The EU has rejected an Irish proposal for a further extension of farmers superlevy payments for a second time.

It comes following intensive lobbying from farm organisations for the levy to be suspended in the face of dramatic falls in Irish farmgate milk prices in recent months.

Last year, at the request of Ireland and some other Member States the EU Commission introduced a provision last year permitting payment of the levy in three annual instalments, without interest, on the understanding that the full amount of the levy was paid to the Commission by the Member State in 2015.

The Scheme required applicants to pay at least one third of their levy by October 2015 with the balance to be paid in 2016 and 2017.

Ireland was one of the few Member States to implement this scheme and make it available to its farmers. The scheme design was agreed in advance with the co-ops and farm organisations here. The person named by the Deputy is an applicant under this Scheme.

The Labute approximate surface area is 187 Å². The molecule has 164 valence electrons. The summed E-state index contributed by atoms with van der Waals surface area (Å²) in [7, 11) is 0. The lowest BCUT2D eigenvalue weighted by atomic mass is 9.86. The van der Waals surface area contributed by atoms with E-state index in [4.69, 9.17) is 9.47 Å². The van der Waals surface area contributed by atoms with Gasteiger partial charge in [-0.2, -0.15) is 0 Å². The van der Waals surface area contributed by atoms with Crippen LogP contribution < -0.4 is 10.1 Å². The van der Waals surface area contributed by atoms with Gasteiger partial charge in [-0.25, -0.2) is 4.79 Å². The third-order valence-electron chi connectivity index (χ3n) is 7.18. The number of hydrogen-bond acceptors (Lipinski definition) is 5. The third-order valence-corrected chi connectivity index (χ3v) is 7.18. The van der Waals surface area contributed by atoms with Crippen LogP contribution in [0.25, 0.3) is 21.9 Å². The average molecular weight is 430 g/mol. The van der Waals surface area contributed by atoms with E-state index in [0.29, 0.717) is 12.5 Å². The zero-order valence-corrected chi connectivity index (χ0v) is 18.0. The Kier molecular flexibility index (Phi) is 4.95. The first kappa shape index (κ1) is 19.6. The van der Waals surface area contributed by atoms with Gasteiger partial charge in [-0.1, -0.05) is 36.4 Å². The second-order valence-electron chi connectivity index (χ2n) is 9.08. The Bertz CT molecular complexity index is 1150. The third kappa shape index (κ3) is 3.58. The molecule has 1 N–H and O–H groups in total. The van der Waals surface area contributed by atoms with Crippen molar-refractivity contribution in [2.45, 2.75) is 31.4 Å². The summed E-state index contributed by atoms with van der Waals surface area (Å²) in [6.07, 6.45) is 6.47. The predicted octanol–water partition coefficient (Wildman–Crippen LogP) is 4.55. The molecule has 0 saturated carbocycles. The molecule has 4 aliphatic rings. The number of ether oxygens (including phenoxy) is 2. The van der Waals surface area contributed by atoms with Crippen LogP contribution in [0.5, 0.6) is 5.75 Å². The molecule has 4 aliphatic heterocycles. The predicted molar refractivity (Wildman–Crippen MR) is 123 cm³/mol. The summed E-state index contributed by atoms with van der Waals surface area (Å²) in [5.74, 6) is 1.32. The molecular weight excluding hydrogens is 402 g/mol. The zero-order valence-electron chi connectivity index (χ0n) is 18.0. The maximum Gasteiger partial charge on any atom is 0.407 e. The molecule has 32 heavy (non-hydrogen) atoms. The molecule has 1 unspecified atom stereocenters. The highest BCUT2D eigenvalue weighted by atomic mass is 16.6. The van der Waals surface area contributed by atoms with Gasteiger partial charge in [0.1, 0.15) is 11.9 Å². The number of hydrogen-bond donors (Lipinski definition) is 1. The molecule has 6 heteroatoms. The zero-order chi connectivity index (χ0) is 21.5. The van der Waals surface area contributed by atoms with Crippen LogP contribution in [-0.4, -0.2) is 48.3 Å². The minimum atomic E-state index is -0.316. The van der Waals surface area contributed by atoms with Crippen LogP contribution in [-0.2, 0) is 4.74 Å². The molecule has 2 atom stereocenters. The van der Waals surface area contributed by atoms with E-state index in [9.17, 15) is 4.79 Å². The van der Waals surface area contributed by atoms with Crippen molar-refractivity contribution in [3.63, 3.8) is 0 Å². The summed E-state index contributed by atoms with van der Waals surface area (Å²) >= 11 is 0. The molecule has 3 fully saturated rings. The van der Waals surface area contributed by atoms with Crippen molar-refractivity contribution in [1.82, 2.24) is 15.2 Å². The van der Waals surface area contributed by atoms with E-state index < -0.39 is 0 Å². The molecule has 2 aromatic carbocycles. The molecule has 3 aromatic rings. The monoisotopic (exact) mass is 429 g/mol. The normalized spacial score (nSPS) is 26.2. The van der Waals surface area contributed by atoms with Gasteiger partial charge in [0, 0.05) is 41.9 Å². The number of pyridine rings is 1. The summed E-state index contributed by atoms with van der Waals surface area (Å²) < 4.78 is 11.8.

As part of the discussions in the run-up to the March Council of Agriculture Ministers, Ireland proposed a further deferral of the payment to 2017 and 2018, to ease the financial burden on liable farmers in 2016.

The Minister for Agriculture, Michael Creed also raised the matter with Commissioner Phil Hogan, a recent bilateral meeting, as well as at the recent Council of Ministers meeting and encouraged him to reflect again on whether a legal basis could be found to facilitate a further deferral in superlevy repayments for farmers.

However, the European Commission advised that the legal basis for the Regulations underpinning the scheme are no longer in existence and therefore further amendments were not possible.

In recent weeks, Ireland again raised the matter with the Commission.

However, it is now understood that the view of the Commission’s legal services remains that there is no legal basis for any adjustment to the timelines provided for in the relevant regulations.

According to the IFA, the average superlevy fine still outstanding is in the order of €10,000 per farm.